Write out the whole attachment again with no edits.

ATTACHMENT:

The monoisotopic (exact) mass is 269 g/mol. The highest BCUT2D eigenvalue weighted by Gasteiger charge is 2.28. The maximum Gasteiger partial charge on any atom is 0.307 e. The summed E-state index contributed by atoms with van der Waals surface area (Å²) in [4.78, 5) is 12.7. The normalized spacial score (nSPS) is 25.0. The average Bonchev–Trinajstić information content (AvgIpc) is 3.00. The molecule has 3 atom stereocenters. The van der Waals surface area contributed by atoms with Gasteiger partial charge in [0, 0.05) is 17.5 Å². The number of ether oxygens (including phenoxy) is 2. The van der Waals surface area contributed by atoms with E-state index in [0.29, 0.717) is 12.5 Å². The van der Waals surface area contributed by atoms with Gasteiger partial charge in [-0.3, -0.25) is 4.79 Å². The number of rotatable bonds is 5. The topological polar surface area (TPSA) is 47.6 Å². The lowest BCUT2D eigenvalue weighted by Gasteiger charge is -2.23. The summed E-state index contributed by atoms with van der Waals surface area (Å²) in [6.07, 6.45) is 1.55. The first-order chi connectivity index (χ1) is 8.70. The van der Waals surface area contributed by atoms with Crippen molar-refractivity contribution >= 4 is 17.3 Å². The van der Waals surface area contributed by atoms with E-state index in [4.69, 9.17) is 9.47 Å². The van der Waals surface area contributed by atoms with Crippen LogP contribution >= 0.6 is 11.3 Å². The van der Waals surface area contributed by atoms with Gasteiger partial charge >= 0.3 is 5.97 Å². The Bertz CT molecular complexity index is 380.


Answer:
The monoisotopic (exact) mass is 269 g/mol. The highest BCUT2D eigenvalue weighted by Gasteiger charge is 2.28. The maximum Gasteiger partial charge on any atom is 0.307 e. The summed E-state index contributed by atoms with van der Waals surface area (Å²) in [4.78, 5) is 12.7. The normalized spacial score (nSPS) is 25.0. The average Bonchev–Trinajstić information content (AvgIpc) is 3.00. The molecule has 3 atom stereocenters. The van der Waals surface area contributed by atoms with Gasteiger partial charge in [0, 0.05) is 17.5 Å². The number of ether oxygens (including phenoxy) is 2. The van der Waals surface area contributed by atoms with E-state index in [0.29, 0.717) is 12.5 Å². The van der Waals surface area contributed by atoms with Gasteiger partial charge in [-0.3, -0.25) is 4.79 Å². The number of rotatable bonds is 5. The topological polar surface area (TPSA) is 47.6 Å². The lowest BCUT2D eigenvalue weighted by Gasteiger charge is -2.23. The summed E-state index contributed by atoms with van der Waals surface area (Å²) in [6.07, 6.45) is 1.55. The first-order chi connectivity index (χ1) is 8.70. The van der Waals surface area contributed by atoms with Crippen molar-refractivity contribution >= 4 is 17.3 Å². The van der Waals surface area contributed by atoms with E-state index in [4.69, 9.17) is 9.47 Å². The van der Waals surface area contributed by atoms with Crippen LogP contribution >= 0.6 is 11.3 Å². The van der Waals surface area contributed by atoms with Gasteiger partial charge >= 0.3 is 5.97 Å². The Bertz CT molecular complexity index is 380.